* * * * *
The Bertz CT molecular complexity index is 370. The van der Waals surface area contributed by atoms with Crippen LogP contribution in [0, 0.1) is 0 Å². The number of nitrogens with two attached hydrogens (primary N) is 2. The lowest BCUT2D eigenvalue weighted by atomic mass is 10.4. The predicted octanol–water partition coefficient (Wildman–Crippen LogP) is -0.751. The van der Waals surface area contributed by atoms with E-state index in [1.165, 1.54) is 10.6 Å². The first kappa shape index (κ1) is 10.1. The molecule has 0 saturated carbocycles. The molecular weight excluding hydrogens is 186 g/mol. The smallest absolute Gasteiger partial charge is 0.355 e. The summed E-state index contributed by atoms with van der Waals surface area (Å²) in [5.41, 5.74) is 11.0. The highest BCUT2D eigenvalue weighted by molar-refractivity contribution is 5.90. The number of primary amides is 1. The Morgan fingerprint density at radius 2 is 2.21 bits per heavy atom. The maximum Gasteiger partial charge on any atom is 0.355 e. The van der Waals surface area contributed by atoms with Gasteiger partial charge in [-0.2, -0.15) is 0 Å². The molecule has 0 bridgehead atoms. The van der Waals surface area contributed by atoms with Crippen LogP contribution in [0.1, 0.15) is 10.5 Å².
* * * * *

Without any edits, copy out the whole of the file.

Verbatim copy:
The Bertz CT molecular complexity index is 370. The van der Waals surface area contributed by atoms with Crippen LogP contribution in [0, 0.1) is 0 Å². The number of nitrogens with two attached hydrogens (primary N) is 2. The lowest BCUT2D eigenvalue weighted by atomic mass is 10.4. The predicted octanol–water partition coefficient (Wildman–Crippen LogP) is -0.751. The van der Waals surface area contributed by atoms with E-state index in [1.165, 1.54) is 10.6 Å². The first kappa shape index (κ1) is 10.1. The molecule has 0 saturated carbocycles. The molecular weight excluding hydrogens is 186 g/mol. The smallest absolute Gasteiger partial charge is 0.355 e. The summed E-state index contributed by atoms with van der Waals surface area (Å²) in [5.41, 5.74) is 11.0. The highest BCUT2D eigenvalue weighted by molar-refractivity contribution is 5.90. The number of primary amides is 1. The Morgan fingerprint density at radius 2 is 2.21 bits per heavy atom. The maximum Gasteiger partial charge on any atom is 0.355 e. The van der Waals surface area contributed by atoms with Gasteiger partial charge in [-0.2, -0.15) is 0 Å². The molecule has 0 bridgehead atoms. The van der Waals surface area contributed by atoms with Crippen LogP contribution in [0.1, 0.15) is 10.5 Å².